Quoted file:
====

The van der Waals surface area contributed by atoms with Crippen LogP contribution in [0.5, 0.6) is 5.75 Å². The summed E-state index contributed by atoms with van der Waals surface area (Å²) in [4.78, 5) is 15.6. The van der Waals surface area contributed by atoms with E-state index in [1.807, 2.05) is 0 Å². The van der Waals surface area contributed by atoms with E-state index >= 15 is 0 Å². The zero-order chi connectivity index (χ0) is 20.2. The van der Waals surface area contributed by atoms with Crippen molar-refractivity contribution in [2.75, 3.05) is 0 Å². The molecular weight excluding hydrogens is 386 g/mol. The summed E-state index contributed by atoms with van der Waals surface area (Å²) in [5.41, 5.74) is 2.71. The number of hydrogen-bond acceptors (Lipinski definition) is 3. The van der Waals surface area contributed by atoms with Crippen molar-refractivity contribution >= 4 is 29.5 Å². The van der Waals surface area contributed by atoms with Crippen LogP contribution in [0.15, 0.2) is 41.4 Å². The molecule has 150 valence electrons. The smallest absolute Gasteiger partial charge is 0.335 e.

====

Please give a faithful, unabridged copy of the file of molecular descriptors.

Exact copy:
The van der Waals surface area contributed by atoms with Crippen LogP contribution in [0.5, 0.6) is 5.75 Å². The summed E-state index contributed by atoms with van der Waals surface area (Å²) in [4.78, 5) is 15.6. The van der Waals surface area contributed by atoms with E-state index in [1.807, 2.05) is 0 Å². The van der Waals surface area contributed by atoms with E-state index >= 15 is 0 Å². The zero-order chi connectivity index (χ0) is 20.2. The van der Waals surface area contributed by atoms with Crippen molar-refractivity contribution in [2.75, 3.05) is 0 Å². The molecular weight excluding hydrogens is 386 g/mol. The summed E-state index contributed by atoms with van der Waals surface area (Å²) in [5.41, 5.74) is 2.71. The number of hydrogen-bond acceptors (Lipinski definition) is 3. The van der Waals surface area contributed by atoms with Crippen molar-refractivity contribution >= 4 is 29.5 Å². The van der Waals surface area contributed by atoms with Crippen LogP contribution in [0.15, 0.2) is 41.4 Å². The molecule has 150 valence electrons. The smallest absolute Gasteiger partial charge is 0.335 e.